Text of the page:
Livio Oak Korobase returns to the LEA on Wednesday September 17th, with a new installation entitled Black Elk at LEA 1. The installation draws on the life and writings of Black Elk, a medicine man (wičháša wakȟáŋ) of the Oglala Lakota, born in 1863, and author of The Sacred Pipe and Black Elk Speaks, a book responsible for sparking a renewal of interest in Native religions, based as it is on Black Elk’s experiences and those of the Lakota people.
Livio takes for the central theme of the installation, Black Elk’s great vision, which came to him as a boy of nine, while ill. In the vision, he was visited by the Wakinyan, Thunder Beings, who took him with them to the centre of the earth, and to the central mountain of the world, the axis of the six sacred directions, watched over by the Grandfathers.
This was the first of many vision he had throughout his life, and which, when he related it to the medicine men of his tribe when 17 years of age, established him as a great medicine man himself.
Symbolism is strong in the work at LEA 1 – as you might expect, given the focus – with horses, birds, bison, fish and more featuring large (literally as well as figuratively), together with more sacred characters. Around and among these hang quotes from Black Elk, powerful statements on who we are, where we come from and what we are a part of – that we are all, really, one nation; joined together and sharing hopes, loves, fears, life – and death. These words were formed through an early life marked by war and conflict and events such as Wounded Knee.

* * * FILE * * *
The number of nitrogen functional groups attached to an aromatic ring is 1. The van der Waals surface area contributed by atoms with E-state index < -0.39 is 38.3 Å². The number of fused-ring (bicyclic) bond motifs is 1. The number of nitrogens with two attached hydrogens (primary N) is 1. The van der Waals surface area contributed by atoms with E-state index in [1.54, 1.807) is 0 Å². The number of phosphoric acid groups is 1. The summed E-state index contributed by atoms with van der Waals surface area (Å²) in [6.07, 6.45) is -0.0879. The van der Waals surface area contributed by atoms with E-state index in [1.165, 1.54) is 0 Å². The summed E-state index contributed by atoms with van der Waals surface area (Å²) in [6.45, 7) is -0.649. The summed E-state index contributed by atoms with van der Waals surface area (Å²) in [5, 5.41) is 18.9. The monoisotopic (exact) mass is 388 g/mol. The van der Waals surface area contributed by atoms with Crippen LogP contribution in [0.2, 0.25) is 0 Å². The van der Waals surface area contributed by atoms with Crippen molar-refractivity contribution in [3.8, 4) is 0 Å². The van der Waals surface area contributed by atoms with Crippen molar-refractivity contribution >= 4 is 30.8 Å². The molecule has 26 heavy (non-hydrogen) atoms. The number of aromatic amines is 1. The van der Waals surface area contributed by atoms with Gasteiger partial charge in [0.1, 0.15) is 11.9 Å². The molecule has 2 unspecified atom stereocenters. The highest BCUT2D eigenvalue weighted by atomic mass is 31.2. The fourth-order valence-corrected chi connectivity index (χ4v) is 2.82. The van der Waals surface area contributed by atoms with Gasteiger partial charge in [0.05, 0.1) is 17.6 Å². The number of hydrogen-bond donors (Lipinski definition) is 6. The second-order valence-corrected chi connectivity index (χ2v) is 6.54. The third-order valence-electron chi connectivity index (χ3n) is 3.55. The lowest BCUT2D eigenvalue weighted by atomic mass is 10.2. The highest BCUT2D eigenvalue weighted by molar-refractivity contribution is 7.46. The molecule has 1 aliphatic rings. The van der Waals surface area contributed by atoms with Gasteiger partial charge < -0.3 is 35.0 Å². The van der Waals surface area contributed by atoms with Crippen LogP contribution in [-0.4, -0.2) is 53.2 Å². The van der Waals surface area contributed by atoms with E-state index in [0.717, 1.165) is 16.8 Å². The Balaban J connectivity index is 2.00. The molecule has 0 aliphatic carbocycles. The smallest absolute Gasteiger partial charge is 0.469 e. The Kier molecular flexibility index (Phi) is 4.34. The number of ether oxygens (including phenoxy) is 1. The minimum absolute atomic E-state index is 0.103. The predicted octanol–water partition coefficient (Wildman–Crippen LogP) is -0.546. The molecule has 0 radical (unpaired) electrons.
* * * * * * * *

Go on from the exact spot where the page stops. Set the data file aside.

Given this, it should come as no surprise to see a quote by John F. Kennedy sitting alongside those of Black Elk. The quote is from Kennedy’s June 1963 Commencement Address at American University, given in the wake of the Cuban Missile Crisis, an event which came so close to visiting a global calamity on the world, and time when Kennedy, whose early adult years were also shaped by war and conflict, resolved that East and East must find the ways and means to live and work together as peoples of a single world. In this, they offer something of a latter-day reflection of Black Elk’s words.
When visiting, I would recommend that you use the region’s default windlight setting – used to take the images seen here – as this will allow you to experience the installation to the fullest, the use of reflective surfaces is very well executed, and gives a further depth to the piece. Also, if you don’t feel like walking everywhere, there is a horse rezzer, so you can ride around the pieces in the installation – and don’t miss the two teleport arrows at the arrival point to get you to the more elevated parts of the installation; and do keep an eye out for Livio’s signature Creature!
All told, a thought-provoking piece, beautifully executed and well worth visiting.